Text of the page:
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From James Taylor <>
Subject Re: Schema on read vs. secondary indexes
Date Wed, 26 Mar 2014 18:29:03 GMT
On Wed, Mar 26, 2014 at 9:17 AM, Otis Gospodnetic <> wrote:

> Hi James,
> On Wed, Mar 26, 2014 at 2:15 AM, James Taylor <>wrote:
>> Hi Otis,
>> That's an excellent idea. Phoenix does support (1) & (2), but we don't
>> support adding a secondary index on a dynamic column. However, there's
>> really no reason why we couldn't - we've never had anyone ask for this. Our
>> mutable secondary index support is done at the HBase level, so as long as
>> only Puts and Deletes are done on the data, it should work fine. We'd just
>> need to add the syntax for dynamic column declaration for CREATE INDEX to
>> our grammar.
> Only Puts in our case.  And batch Deletes when data's TTL is reached, but
> I assume an external job/process would have to go through HBase rows and
> delete and that would automatically update any data structures and files
> Phoenix uses?

If you're using the standard batch Delete API, you'd be fine. If you're
relying on setting a TTL on the HBase table, then you'd need to set the
same TTL on the index table (and this would be somewhat dangerous, as HBase
might prune the data table and index table at different times).

>> What's the use case you have in mind? Keep in mind too, that adding
>> secondary indexes has an impact on write performance (from the HBase POV,
>> your doing two Puts instead of one and there's some cost associated with
>> the incremental maintenance).
> Think of it as an organization-wide "throw anything in and query it right
> away database". :)

+1. I like it!

> Ideally, I'd like to be able to have HBase that is schemaless ("throw
> anything in"), that is multi-tenant ("anyone at my company can start
> inserting their data"), where each tenant can start adding rows with their
> own columns ("schemaless"), and then search against any of them right away,
> without anyone having to run the "CREATE INDEX..." stuff.  Imagine I work
> in an org with such a database service and I decide I want to start
> tracking the number of user logins in my web application.  So I may decide
> to start adding rows like this:

Ah, this is an ideal use case for our multi-tenant support. Take a look at
this: So you'd
create a "base" multi-tenant table with the columns below. Then each tenant
would create a "view" over this base table and they could evolve

>   timestamp, userId, countryOfUser, genderOfUser, userAgent,
> operatingSystem
>   timestamp, userId, countryOfUser, genderOfUser, userAgent,
> operatingSystem
>   timestamp, userId, countryOfUser, genderOfUser, userAgent,
> operatingSystem
>   ...
> And then I want to switch to some UI where I can enter:
>   select count(*) where userAgent like '%chrome%' and countryOfUser='FR'
> group by gender
> I assume this will work ONLY if somebody does CREATE INDEX on userAgent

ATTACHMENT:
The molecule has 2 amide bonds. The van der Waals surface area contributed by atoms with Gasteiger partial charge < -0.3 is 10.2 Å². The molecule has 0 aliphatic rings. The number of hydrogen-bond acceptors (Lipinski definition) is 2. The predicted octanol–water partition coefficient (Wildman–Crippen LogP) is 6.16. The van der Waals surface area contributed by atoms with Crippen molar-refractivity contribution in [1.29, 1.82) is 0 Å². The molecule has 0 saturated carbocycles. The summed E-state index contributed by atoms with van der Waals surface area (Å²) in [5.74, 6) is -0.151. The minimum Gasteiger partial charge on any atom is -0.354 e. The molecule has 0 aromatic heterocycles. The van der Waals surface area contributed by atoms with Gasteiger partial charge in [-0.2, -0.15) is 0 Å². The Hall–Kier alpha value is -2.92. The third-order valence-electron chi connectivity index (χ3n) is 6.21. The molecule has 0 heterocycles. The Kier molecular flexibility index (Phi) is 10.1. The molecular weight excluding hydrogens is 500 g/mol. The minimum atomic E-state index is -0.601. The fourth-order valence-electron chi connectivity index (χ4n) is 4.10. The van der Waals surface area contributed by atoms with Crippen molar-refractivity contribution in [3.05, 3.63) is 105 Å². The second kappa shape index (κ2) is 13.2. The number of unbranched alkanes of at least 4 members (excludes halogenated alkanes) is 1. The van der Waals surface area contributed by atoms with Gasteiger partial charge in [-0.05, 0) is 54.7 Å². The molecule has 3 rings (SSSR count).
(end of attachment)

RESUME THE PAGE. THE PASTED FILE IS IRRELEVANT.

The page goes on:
> and countryOfUser first, right?

No, this will work fine with and without an index. An index will just make
the query execute faster (at the cost of slower writes, of course).

> Assuming the answer is yes:
> 1) How much overhead does this add in terms of disk space or heap/memory
> or CPU used for creation/updates of this index?

Take a look at this: and in
particular, checkout the presentation at the bottom that Jesse put
together, as that provides more technical depth. Post 3.0/4.0 release, we
(specifically Rajeshbabu) plan to also support an orthogonal "local index"
mechanism where the index data and table data are colocated on the same RS.
He has a nice writeup on it here:

> 2) I assume there is nothing to autodetect new columns being inserted, so
> one would have to "trap" insertion of new columns and quickly do CREATE

See above - indexes are really orthogonal to querying. They just make them

> 3) How realistic is such a system in a large org with a few 10s of
> thousands of potential users throwing in millions of rows per day and
> expecting responses in a few seconds at most, for simple queries like in my
> above example?.  Sure, depends on the details and hardware, etc., but is
> CREATE INDEX on any one column really realistic?

There's the rub, and why we added multi-tenant support. HBase won't scale
past a few hundred tables (at most). In general, HBase is happier with few
big tables than lots of small tables. With multi-tenancy, the Phoenix
tables share the same physical HBase table. Then each "tenant" has his
"view" which is independent of other tenant's views (i.e. columns can be
added to one and won't affect the other). The advantage of this (beyond the
scaling one) is that each tenant can still introspect their own table to
see what columns it has. Plus you get all the nice type checking and error
checking that you'd want, AND a tenant can add secondary indexes if they
need better perf (these are shared in a second HBase table).


> Thanks,
> Otis
> --
> Performance Monitoring * Log Analytics * Search Analytics
> Solr & Elasticsearch Support *
>> On Tue, Mar 25, 2014 at 7:58 PM, Otis Gospodnetic <
>>> wrote:
>>> Hi,
>>> When I saw "Schema on read" my heart jumped because I thought that meant:
>>> 1) being able to insert rows without having to define columns ahead of
>>> time, and
>>> 2) being able to query against any column in a row without having to
>>> know which columns one will be searching against.  For example, if a row
>>> with "anyRandomColumn" gets added, I could run a query like select ....
>>> where anyRandomColumn='foo' and select that row even though I didn't set a
>>> secondary index on anyRandomColumn.
>>> But after reading a bit about Phoenix I think Phoenix can do 1), but
>>> cannot do 2) -- one has to tell it which columns to build indexes.  Is this
>>> correct?
>>> Thanks,
>>> Otis
>>> --
>>> Performance Monitoring * Log Analytics * Search Analytics
>>> Solr & Elasticsearch Support *

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